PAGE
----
Mayor Eric Adams and City Council Speaker Adrienne Adams agreed to increase funding for New York City’s half-price MetroCard program known as Fair Fares in this year’s budget, both politicians announced Monday.
The initiative will get a $75 million “baseline” in the upcoming city spending plan and for the first time become a permanent fixture of the budget with guaranteed funding, according to the Mayor’s office.
“The path to an equitable recovery runs through our public transit system,” said Mayor Adams in a statement. “Since its inception, Fair Fares has proven to be a transformative program for so many New Yorkers struggling to get by, and we are proud to announce this investment in its future to help even more people going forward.”
City Hall also increased the current budget year’s allocation from $53 million to $68.5 million to meet returning transit ridership, after the MTA logged more than 3 million straphangers for three consecutive days last week.
The raised allocation is still at 71% of the $106 million the program had pre-pandemic and Speaker Adams, along with MTA chairperson Janno Lieber and advocates, had asked for Fair Fares to get its full funding back.
Mayor Adams is set to present his first annual budget this week.
Fair Fares launched in 2019 under then-Mayor Bill de Blasio and Council Speaker Corey Johnson and allows New Yorkers aged 18-64 who live at or below the federal poverty line to buy MetroCards at a 50% discount.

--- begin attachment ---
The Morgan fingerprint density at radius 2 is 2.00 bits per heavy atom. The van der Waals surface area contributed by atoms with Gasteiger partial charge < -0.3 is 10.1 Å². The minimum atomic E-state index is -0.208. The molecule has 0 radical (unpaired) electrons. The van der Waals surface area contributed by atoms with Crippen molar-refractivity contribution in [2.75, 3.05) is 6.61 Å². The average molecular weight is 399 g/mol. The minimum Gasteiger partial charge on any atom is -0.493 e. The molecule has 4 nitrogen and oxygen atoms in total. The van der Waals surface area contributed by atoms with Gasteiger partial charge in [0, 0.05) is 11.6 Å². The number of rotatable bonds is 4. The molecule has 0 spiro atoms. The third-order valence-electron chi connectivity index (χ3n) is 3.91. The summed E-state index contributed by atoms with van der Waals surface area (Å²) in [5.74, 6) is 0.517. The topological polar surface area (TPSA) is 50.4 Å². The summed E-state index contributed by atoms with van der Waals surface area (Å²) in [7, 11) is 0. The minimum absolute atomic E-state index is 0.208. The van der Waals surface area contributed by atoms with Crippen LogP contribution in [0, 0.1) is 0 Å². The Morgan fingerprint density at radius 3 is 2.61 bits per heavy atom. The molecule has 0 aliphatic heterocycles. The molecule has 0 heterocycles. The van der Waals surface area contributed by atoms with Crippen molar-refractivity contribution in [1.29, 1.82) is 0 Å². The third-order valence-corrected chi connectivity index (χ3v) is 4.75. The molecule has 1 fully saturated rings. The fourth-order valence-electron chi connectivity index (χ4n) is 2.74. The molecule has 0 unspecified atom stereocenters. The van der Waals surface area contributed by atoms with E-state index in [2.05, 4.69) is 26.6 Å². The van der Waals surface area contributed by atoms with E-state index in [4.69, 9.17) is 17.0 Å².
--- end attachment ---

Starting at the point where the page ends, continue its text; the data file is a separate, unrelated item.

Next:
They originally allocated $106 million to the program, but cut it by 62% to $40.5 million amid cratering pandemic-era revenues in 2020.
City Hall slightly restored it to $53 million last year, making up a mere 0.05% of the city’s massive $98.7 billion 2021 budget.
The city also shuttered its dedicated Fair Fares offices during the COVID-19 outbreak and consolidated them into outposts of the Human Resources Administration, while moving applications and renewals largely online and via 311.
Speaker Adams and 19 of her colleagues in the Council on Sunday said the mayor should refund it 100%, and the legislative leader said they could still add more money if demand grows.
“Affordable access to our public transit system is essential to our recovery from the pandemic, and to achieving equity at all times,” said Speaker Adams. “The Council remains committed to returning the program to its original funding level, and if uptake of the program reaches the budgeted amount before the end of the fiscal year, additional funds should be made available to meet the transportation needs of New Yorkers.”
Mayoral spokesman Jonah Allon said that the original allocation was well above what the city ended up spending on the program. The highest full-year expenditure was $48.9 million in Fiscal Year 2021, which ranged from July 1, 2020 until June 30, 2021.
The $75 million was based on what officials anticipate demand will be, adding that the mayor is open to “adjusting” based on ridership and enrollment, the rep added.
Currently, 264,635 people are enrolled in the program, just above a third of the estimated 753,406 working-age city residents that meet the income threshold, a researcher with the nonprofit Community Service Society previously told amNewYork Metro.
The city could double enrollment said the organization’s president and CEO David Jones, who also sits on the MTA board.
Almost 1 million people could be eligible if Mayor Adams adjusted the requirements to be line with the city’s poverty level, which is higher than that of the feds due to the high cost of living in the Five Boroughs.
“The Fair Fares program is a lifeline for low-income New Yorkers struggling with transit affordability,” said Jones in a statement Monday. “Our research shows that awareness of the program is low citywide, with only 35 percent of eligible New Yorkers taking advantage of it.”
The organization released a report Monday that found nearly half of people eligible for the program in the city hadn’t applied for it, with awareness worst in Queens where only one-in-four people matching the requirements had signed up.